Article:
There's more than enough fire and passion (and sex!) in the singing and acting of this version, despite the minimalist sets (except for some classic cars and an imposing bull billboard). Catalonian Calixto Bieito, in his U.S. debut, delivers a stunning production, with Revival Direction by Joan Anton Rechi. Sensitively conducted by BLO's Music Director David Angus (except for the rapid-fire tempo in the overture), Cano and her three co-stars made this more than a mere potboiler, with Basler a standout in her aria Je dis que rien ne m'epouvante. The rest of the cast was extraordinary, including the singers in the roles of Moralès (baritone Vincent Turregano), Zuniga {bass Liam Moran), Frasquita (soprano Kathryn Skemp Moran), Mercédès (mezzo-soprano Heather Gallagher), El Dancairo (baritone Andrew Garland) and El Remendado (tenor Samuel Levine). Visually, the technical work was outstanding, from the Set Design by Alfons Flores, to the Costume Design by Merce Paloma, Lighting Design by (Robert Wierzel), and especially the realistic Fight Direction by Andrew Kenneth Moss. Mention should also be made of the huge orchestra of 63 musicians and a cast of 108 consisting of the BLO Chorus and the youthful Voices Boston, including soldiers, cigarette girls, smugglers, and gypsies, all with well-coordinated movement. Never has so much beefcake and cheesecake been on display, not gratuitously, and the effect was mesmerizing.
As Bieito sees it, his vision is one of a victim in a society wherein people “live and dream their lives very fast, full of violence”. He has made significant cuts in the score, especially the recitatives, to focus on these fast-paced lives. As he has said, his is an interpretation, an attempt at eliciting pity and compassion for both lovers. If you've never been a fan, this could result in a conversion. It's decidely difficult to remain cool about something so hot.


PPAC's "Wicked": Green with Envy

Jessica Vosk in "Wicked"
(photo: Joan Marcus)

There is much that is green about Wicked, the musical: one witch, a lot of peer jealousy, and a whole lot of money. Billed as “the untold story of the Witches of Oz”, the musicalization of the popular novel by local author Gregory Maguire has grossed, since its Broadway opening thirteen years ago (on 10/30/03), $1,044,603,475 (yes, that's over one billion). Thus a plot synopsis would hardly seem necessary. Everyone is familiar with the original film The Wizard of Oz, and the books by L. Frank Baum, and most theatergoers have presumably already seen this story of brains, heart and courage and are eagerly looking forward to a revisit to the Kingdom. They won't be disappointed.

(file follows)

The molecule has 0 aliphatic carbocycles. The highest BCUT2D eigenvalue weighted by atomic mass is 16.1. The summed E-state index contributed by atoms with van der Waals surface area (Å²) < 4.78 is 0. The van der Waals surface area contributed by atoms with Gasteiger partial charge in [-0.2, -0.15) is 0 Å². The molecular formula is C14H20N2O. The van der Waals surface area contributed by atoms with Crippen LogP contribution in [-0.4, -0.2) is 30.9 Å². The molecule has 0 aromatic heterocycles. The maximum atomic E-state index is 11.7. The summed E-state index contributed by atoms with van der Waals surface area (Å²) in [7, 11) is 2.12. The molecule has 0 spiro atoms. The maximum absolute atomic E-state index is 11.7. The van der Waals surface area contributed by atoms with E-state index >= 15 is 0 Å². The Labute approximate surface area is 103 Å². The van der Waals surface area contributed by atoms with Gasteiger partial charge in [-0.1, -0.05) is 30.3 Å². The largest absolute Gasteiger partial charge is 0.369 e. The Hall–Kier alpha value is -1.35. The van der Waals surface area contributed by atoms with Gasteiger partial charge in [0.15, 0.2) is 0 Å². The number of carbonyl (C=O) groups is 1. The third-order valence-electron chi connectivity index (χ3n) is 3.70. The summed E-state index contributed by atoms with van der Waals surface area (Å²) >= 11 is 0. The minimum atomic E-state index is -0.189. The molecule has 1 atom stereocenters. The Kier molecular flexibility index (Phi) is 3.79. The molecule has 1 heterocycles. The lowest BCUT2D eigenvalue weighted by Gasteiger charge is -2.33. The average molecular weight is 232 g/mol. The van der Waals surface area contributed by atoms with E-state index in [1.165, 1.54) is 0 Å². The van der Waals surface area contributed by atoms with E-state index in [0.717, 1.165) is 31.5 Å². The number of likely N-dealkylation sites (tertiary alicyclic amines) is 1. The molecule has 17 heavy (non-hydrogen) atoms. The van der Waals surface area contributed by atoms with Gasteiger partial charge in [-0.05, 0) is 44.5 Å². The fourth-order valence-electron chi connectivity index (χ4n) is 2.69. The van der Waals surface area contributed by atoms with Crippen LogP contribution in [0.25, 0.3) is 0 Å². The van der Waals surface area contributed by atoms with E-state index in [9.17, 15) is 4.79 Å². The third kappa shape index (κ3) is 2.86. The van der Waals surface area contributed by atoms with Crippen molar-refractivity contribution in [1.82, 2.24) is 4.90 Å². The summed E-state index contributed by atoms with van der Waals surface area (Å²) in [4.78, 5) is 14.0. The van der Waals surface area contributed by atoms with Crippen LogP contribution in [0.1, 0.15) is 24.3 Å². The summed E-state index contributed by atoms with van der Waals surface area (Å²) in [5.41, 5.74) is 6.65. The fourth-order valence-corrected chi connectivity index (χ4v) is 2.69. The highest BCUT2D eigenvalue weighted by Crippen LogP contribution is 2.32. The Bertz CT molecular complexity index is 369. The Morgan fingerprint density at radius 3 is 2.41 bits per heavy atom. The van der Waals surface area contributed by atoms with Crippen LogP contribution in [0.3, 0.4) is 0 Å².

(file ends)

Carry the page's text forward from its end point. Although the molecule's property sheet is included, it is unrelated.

Just as a brief refresher, the show is really the back story of Elphaba (Jessica Vosk), alias (in Baum's original books) the Wicked Witch of the West. Maguire in his breakthrough novel took the Dorothy story and pretty much upended our expectations. The Book by Winnie Holzman takes the plot-heavy musical in even more foreign territory, wherein Glinda (Amanda Jane Cooper), “the good witch”, is the flawed narcissist (with the delightful song “Popular”) whose status increases as that of Elphaba declines at Shiz School, which culminates in the showstopping climax to Act I, the chill-inducing “Defying Gravity”). Characters who are not found in the original The Wizard of Oz novel (but some of whom are in Baum's dozens of sequels) are Headmistress Madame Morrible (Wendy Worthington), the sole remaining Animal on the faculty, Dr. Dillamond (Chad Jennings), Elphaba's younger sister Nessarose (Kristen Martin), the prince Fiyero who becomes the Scarecrow (Anthony Festa), and Boq who becomes the Tin Man (Sam Seferian). And of course there's The Wizard himself (Stuart Zagnit) who confesses he's not all powerful after all. How all this, and more, transpires requires that attention be paid, for all's well that ends well. Except for that unfortunate landing of a house on top of Nessarose brought on by this girl named Dorothy....

The Book, its weakest element by far, is lacking in subtlety, and the jokes are labored and unfunny (“the artichoke is steamed”, “so happy I could melt”, “innuendo, outuendo”, “the goat is on the lam”, “twister of fate”, and the visual of Galinda's Evita-like hand posture at the beginning of Act II). At the same time, there are some wise subtexts, such as finding a common enemy in order to control the people (sound familiar?) and telling “lies they wanted to hear”, that have resonance today. Schwartz' lyrics, however, save the day (such as a reference to Elphaba's “verdegris”) and his score is often glorious. Standouts include such memorable songs as “Dancing through Life”, “Defying Gravity” and “For Good”, perhaps the most moving and powerful number in the show, the eleven o'clock number unforgettably sung by Vosk and Cooper:

Who can say if I've been changed for the better
But because I knew you
I have been changed for good...
So much of me
Is made of what I learned from you...
And now whatever way our stories end
I know you have rewritten mine...
Because I knew you, because I knew you
I have been changed
For good

Much depends on the abilities of its cast, and most delivered, if often too broadly, but, as the Wizard himself puts it, “you have to give people what they want”. Vosk avoids the burlesque style and creates the sole nuanced role on the stage. The original Direction was by Joe Montello, with Musical Staging by Wayne Cilento (fondly remembered from the original cast of Chorus Line) ; with Scenic Design by Eugene Lee, Costume Design by Susan Hilferty, Lighting Design by Kenneth Posner, Sound Design by Tony Meola and Projection Design by Elaine J. McCarthy, this version is in fine technical shape.